FDR’s America Vs. Trump’s America
The American way is basically a positive tone that rises above our negative, hardwired, xenophobic tribal impulses that says that our kind and we are good and that their kind and they are bad. It’s a concept that has always been beyond the comprehension of the crude ones that live among us — the KKK and their kind.
Franklin D. Roosevelt was scheduled to make a speech on April 13, 1945, the date of Thomas Jefferson’s birthday. But he died a few days prior, leaving a copy of his speech at his Warm Springs cottage, which reads in part as so:
“Today science has brought all the different quarters of the globe so close together that it is impossible to isolate them one from the other. Today we are faced with the preeminent fact that, if civilization is to survive, we must cultivate the science of human relationships — the ability of all peoples, of all kinds, to live together and work together, in the same world at peace…. The only limit to our realization of tomorrow will be our doubts of today. Let us move forward with an active faith.”
Contrast these uplifting last words of Roosevelt with the poisonous opening words of Trump’s venture into politics:
“When Mexico sends its people, they’re not sending their best. … They’re sending people that have lots of problems, and they’re bringing those problems with us. They’re bringing drugs. They’re bringing crime. They’re rapists. And some, I assume, are good people,” Trump said in June 2015.
Within these to small samples of words we see Roosevelt’s politics of hope vs.Trump’s unAmerican politics of fear.
If anyone has ever contributed to making America great it was Roosevelt NOT the Donald. When FDR succeed to the presidency America was in the midst of its worse period of economic collapse, bought on first by Republican inspired greed and then sustained by Republican paralyzing fear.
FDR faced two enormous challenges — prepare the isolationist bent American public to fight an enormous world war while trying to pull the country out of an economic ditch. To make a very long and complex story short, he laid the foundation for a grand military victory and the building of a great period of prosperity for all Americans.
It is no accident that Trump chose to be a Republican. The Republican creed is I think we have gone far enough, let’s stop. The Democrats on the other hand say we have come a long way, but let’s see what’s around the next corner.
The saddest part of Trump’s bull shit is that when he says he wants to make America great again, being totally devoid of a general curiosity, he hasn’t a clue as to what made America great in the first place, and it sure wasn’t via his politics of fear and hate, a bad imitation of past European dictators.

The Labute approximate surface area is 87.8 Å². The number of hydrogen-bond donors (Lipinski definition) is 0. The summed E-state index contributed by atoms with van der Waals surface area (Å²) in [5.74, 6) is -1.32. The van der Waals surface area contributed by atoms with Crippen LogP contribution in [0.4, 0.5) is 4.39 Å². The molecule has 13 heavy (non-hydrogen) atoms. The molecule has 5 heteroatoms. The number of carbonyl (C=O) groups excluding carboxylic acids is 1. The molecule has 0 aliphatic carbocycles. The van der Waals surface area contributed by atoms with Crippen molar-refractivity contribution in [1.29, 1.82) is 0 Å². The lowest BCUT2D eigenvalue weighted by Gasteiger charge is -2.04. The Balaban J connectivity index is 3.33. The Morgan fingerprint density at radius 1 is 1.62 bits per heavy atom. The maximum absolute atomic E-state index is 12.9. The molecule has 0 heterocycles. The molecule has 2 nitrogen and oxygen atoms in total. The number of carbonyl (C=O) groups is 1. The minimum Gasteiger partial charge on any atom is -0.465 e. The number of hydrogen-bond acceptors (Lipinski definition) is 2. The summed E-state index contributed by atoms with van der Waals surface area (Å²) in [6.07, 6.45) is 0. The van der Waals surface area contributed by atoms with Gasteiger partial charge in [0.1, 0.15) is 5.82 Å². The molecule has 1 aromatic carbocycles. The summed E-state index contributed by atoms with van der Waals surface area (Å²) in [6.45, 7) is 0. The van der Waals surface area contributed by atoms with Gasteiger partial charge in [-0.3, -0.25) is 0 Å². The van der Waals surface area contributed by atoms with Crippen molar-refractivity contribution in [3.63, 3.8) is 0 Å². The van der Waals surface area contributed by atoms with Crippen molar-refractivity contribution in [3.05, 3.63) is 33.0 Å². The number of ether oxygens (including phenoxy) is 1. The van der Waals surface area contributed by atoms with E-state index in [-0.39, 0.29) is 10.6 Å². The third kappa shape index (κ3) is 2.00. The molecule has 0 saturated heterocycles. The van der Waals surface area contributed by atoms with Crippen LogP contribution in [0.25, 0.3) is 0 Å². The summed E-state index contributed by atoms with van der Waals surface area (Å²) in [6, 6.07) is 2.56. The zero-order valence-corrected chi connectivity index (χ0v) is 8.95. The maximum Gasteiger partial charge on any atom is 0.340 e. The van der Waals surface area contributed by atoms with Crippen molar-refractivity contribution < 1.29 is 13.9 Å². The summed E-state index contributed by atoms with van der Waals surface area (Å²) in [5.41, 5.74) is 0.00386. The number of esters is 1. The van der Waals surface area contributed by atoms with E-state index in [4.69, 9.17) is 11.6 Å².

But his style is certainly in keeping with some of the Republican philosophies that have repeatedly put the lives of average Americans in jeopardy. The super wealthy Roosevelt by all normal reasoning should have been a Republican. But he had a fondness and concern for the common man, and so to the dismay of many of his social friends who deemed him a traitor to his class, FDR acted as president of all Americans. This is something that the Donald goes out of his way not to do.
But in any event it was Roosevelt’s foresight that laid the foundation for the huge American middle class of the second half of the Twentieth Century and the safety net of Social Security and dozens of other government programs that protect average citizens. Now many Americans don’t like to admit it, especially well off Americans, that the public sector has always been beneficial to the success of the private sector as well as the middle class.
There is this selfish human tendency to approve of government’s role when it helps us and to see it as wasteful when it helps others. The GOP has built an entire political empire upon playing up the latter aspect of government. It is always crying out that because it isn’t perfect its parts need to be trimmed or done away with. Or it cries out about the cost of government rules and regulations.
Everything good comes with a cost — everything. If for instance rules upon Wall Street cost some billionaires a few millions less in earnings each year, but then millions of average Americans don’t lose their homes or are thrown into bankruptcy, I say dammed the inconvenient cost of the regulations, keep them in place and strong.
Now of course Trump who can’t see past the end of his nose concerning of any of this complexity — after causing his own inexpiable damage to the nation — eventually goes along with the GOP’s short sighted policies that place stress on average citizens and even themselves at times. But after all, for some, ideology is sacred.
The bottom line is that at the moment American is saddled with a backward looking and quickly fading party (so many are leaving that sinking ship) lead by a sadistic moron with no idea about what has made America great, but instead plays to others who also have no idea of what it was that has made America great. Hint, it wasn’t red caps.
Hopefully the Democrats will soon find another FDR.
Thank to historian Jon Meacham, from whom I borrowed a few words and ideas.